Life in Northern Ireland will not improve if its citizens, especially those outside the political process, don’t step up to the responsibilities of democracy. I could say the same thing about my own native country, but I will leave that to someone else for now, because I live here. The United States is at its own political impasse, and if resolution isn’t reached on the budget and debt ceiling, we’ll certainly be feeling it soon enough.
I am an immigrant citizen who has a vested interest in a peaceful, prosperous, and reconciled Northern Ireland. Jim Wallis, an evangelical pastor and liberal political commentator, says, “Take the place you live seriously. Make the context of your life and work the parish that you take responsibility for.” That’s the crux of my desire to be politically active here in Northern Ireland. I not only care about my neighbours, I have a responsibility to them.
I want to see the growth and development of our local economy, help build up our tourism industry, work to lift people out of poverty, and do so much more. But this work will continue to be undermined until we move politics off the street and into the Assembly. If differences aren’t resolved through dialogue, debate, and compromise, violence and anarchy will continue to stain our local political life.
It doesn’t really matter how perfect the structures of government are; if there is an absence of democratic culture—trusting relationships, voter participation, civic engagement, etc.—democracy will flounder and fail. I’ll be making my own suggestions in the near future, but for now, I’ll simply raise the question: what can we do here in Northern Ireland to bring people—and that includes the non-voting middle class as much as it does disenfranchised Republicans and Loyalists—into the fold of the political process?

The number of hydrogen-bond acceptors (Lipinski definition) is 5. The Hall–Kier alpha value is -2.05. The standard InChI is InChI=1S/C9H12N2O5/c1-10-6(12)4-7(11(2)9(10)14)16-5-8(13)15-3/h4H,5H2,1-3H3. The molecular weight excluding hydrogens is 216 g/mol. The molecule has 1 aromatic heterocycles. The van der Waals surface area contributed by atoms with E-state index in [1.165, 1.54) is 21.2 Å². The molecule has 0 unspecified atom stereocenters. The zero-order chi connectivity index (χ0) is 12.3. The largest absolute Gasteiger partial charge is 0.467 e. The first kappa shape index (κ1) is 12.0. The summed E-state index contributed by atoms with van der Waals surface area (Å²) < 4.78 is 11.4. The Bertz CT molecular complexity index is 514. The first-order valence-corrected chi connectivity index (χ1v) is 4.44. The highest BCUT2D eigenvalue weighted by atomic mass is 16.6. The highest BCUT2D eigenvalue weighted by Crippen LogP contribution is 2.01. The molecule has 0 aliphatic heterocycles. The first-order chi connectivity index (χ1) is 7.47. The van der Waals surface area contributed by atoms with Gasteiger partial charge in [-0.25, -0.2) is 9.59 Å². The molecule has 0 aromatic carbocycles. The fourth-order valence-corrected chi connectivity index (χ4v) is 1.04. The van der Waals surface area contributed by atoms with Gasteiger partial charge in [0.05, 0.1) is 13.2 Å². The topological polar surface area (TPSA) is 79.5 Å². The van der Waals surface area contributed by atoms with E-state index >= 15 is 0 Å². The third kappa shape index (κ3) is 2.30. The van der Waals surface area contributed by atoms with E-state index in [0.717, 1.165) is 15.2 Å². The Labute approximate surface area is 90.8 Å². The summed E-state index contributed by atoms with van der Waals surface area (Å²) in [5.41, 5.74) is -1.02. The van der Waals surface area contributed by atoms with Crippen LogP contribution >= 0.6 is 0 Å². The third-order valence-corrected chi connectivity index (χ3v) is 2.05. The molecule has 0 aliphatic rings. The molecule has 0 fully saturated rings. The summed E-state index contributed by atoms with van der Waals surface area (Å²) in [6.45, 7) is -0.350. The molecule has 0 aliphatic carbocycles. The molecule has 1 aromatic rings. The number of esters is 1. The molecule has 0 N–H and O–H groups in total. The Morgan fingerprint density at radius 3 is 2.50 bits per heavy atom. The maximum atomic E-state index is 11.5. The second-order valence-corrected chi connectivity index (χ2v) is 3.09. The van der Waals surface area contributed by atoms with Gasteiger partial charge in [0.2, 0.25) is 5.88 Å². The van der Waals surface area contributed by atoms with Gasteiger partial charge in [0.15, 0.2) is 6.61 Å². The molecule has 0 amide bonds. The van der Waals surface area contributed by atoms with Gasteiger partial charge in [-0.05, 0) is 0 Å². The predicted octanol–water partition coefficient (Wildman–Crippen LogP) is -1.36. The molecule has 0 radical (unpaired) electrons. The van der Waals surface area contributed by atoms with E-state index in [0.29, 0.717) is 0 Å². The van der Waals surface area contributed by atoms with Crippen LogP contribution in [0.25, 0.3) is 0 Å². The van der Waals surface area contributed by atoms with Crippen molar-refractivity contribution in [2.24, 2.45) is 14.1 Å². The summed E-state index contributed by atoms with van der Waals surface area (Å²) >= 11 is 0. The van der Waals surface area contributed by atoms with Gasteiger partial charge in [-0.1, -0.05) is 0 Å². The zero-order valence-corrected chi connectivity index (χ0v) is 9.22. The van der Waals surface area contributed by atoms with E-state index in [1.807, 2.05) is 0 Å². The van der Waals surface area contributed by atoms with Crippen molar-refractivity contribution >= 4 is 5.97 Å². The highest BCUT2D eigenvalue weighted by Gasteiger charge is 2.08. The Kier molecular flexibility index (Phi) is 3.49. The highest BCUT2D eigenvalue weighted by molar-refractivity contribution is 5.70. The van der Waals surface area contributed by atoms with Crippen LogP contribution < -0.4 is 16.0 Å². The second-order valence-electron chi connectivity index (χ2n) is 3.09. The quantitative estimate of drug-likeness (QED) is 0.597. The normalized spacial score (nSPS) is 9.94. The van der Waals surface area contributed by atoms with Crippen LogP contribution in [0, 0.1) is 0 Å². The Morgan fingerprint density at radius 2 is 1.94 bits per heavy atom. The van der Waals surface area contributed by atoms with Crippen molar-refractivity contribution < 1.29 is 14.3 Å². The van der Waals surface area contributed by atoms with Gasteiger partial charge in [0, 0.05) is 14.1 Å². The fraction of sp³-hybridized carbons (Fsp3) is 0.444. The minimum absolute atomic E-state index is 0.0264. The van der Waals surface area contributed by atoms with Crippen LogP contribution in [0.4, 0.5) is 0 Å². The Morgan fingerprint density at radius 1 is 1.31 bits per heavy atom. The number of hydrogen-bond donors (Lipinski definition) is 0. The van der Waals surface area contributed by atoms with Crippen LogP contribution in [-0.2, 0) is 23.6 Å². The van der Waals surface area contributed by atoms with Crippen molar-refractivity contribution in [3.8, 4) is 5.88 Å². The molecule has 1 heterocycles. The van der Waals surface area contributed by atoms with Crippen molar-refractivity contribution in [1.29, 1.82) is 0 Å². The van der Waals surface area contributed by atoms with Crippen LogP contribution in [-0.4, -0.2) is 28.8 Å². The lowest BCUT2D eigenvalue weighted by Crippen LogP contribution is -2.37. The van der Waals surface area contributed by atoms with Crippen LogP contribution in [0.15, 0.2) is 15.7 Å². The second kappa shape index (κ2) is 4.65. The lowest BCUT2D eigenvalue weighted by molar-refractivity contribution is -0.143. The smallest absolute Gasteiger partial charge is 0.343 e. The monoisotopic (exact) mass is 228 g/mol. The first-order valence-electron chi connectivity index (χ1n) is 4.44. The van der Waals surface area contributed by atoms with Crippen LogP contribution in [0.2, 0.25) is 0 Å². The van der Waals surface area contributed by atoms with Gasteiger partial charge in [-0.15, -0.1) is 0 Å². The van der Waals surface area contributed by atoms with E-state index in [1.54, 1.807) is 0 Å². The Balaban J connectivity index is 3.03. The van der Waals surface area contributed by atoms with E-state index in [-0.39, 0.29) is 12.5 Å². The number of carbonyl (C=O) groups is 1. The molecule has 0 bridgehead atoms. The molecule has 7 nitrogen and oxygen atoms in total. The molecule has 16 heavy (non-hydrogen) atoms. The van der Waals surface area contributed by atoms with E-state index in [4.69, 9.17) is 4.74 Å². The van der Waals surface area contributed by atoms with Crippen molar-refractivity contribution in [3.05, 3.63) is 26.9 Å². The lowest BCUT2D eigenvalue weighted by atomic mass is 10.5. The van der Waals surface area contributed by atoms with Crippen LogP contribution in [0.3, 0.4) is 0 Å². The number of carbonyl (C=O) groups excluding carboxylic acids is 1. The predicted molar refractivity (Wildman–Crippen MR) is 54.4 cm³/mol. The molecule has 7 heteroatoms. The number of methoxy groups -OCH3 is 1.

Below is a passage from International Institute for Democracy and Electoral Assistance’s brilliant publication, Reconciliation AfterViolent Conflict: A Handbook.
“A functioning democracy, then, is built on a dual foundation: a set of fair procedures for peacefully handling the issues that divide a society (the political and social structures of governance) and a set of working relationships between the groups involved. A society will not develop those working relationships if the structures are not fair and, conversely, the structures will not function properly, however fair and just they are, if there is not the minimum degree of cooperation in the interrelationships of those involved.
“This realization has in recent years been absorbed and assimilated by the international community. Thus, for example, the United Nations (UN) now speaks of democracy as being not only the holding of regular elections but the development of a “democratic culture” within a society, so that the patterns of democratic discourse, of conflict management, filter through to all levels of political and civil society and manifest themselves in constructive relationships between society’s differing constituencies and opinion groupings. There is still considerable debate on exactly what a democratic culture means and how to promote it, but clearly it suggests the need for cooperative relationships to implement the structures of democracy.
“The conclusion to all this is that relationships matter. And that is where reconciliation comes in.”